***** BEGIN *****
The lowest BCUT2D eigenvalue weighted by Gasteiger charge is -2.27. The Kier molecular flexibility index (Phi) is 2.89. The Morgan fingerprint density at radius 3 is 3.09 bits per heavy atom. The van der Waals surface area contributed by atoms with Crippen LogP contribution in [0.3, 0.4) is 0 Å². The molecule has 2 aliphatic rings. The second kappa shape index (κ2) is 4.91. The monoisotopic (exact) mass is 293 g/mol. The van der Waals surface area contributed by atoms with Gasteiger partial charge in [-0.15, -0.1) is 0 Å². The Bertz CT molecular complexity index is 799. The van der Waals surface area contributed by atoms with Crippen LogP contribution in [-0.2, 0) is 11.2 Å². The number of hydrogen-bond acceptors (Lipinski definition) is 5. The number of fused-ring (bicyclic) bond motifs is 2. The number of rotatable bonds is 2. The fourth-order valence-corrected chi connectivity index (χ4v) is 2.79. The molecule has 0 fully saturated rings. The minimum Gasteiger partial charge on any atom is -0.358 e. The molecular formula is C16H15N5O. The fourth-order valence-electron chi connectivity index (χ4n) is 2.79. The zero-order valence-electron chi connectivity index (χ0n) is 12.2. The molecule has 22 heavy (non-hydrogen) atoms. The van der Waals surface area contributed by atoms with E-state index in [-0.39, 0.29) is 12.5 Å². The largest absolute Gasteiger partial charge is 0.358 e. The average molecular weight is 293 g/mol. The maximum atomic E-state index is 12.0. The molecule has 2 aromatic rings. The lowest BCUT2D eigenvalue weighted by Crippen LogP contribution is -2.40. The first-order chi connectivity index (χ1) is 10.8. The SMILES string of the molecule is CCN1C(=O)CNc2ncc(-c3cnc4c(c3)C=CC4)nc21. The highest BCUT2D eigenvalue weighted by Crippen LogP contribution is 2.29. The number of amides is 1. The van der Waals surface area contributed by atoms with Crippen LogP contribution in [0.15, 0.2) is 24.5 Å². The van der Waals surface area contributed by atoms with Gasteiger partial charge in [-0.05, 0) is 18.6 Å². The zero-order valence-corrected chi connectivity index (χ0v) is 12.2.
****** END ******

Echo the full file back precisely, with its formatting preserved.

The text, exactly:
The lowest BCUT2D eigenvalue weighted by Gasteiger charge is -2.27. The Kier molecular flexibility index (Phi) is 2.89. The Morgan fingerprint density at radius 3 is 3.09 bits per heavy atom. The van der Waals surface area contributed by atoms with Crippen LogP contribution in [0.3, 0.4) is 0 Å². The molecule has 2 aliphatic rings. The second kappa shape index (κ2) is 4.91. The monoisotopic (exact) mass is 293 g/mol. The van der Waals surface area contributed by atoms with Gasteiger partial charge in [-0.15, -0.1) is 0 Å². The Bertz CT molecular complexity index is 799. The van der Waals surface area contributed by atoms with Crippen LogP contribution in [-0.2, 0) is 11.2 Å². The number of hydrogen-bond acceptors (Lipinski definition) is 5. The number of fused-ring (bicyclic) bond motifs is 2. The number of rotatable bonds is 2. The fourth-order valence-corrected chi connectivity index (χ4v) is 2.79. The molecule has 0 fully saturated rings. The minimum Gasteiger partial charge on any atom is -0.358 e. The molecular formula is C16H15N5O. The fourth-order valence-electron chi connectivity index (χ4n) is 2.79. The zero-order valence-electron chi connectivity index (χ0n) is 12.2. The molecule has 22 heavy (non-hydrogen) atoms. The van der Waals surface area contributed by atoms with E-state index in [-0.39, 0.29) is 12.5 Å². The largest absolute Gasteiger partial charge is 0.358 e. The average molecular weight is 293 g/mol. The maximum atomic E-state index is 12.0. The molecule has 2 aromatic rings. The lowest BCUT2D eigenvalue weighted by Crippen LogP contribution is -2.40. The first-order chi connectivity index (χ1) is 10.8. The SMILES string of the molecule is CCN1C(=O)CNc2ncc(-c3cnc4c(c3)C=CC4)nc21. The highest BCUT2D eigenvalue weighted by Crippen LogP contribution is 2.29. The number of amides is 1. The van der Waals surface area contributed by atoms with Crippen LogP contribution in [0.15, 0.2) is 24.5 Å². The van der Waals surface area contributed by atoms with Gasteiger partial charge in [-0.05, 0) is 18.6 Å². The zero-order valence-corrected chi connectivity index (χ0v) is 12.2.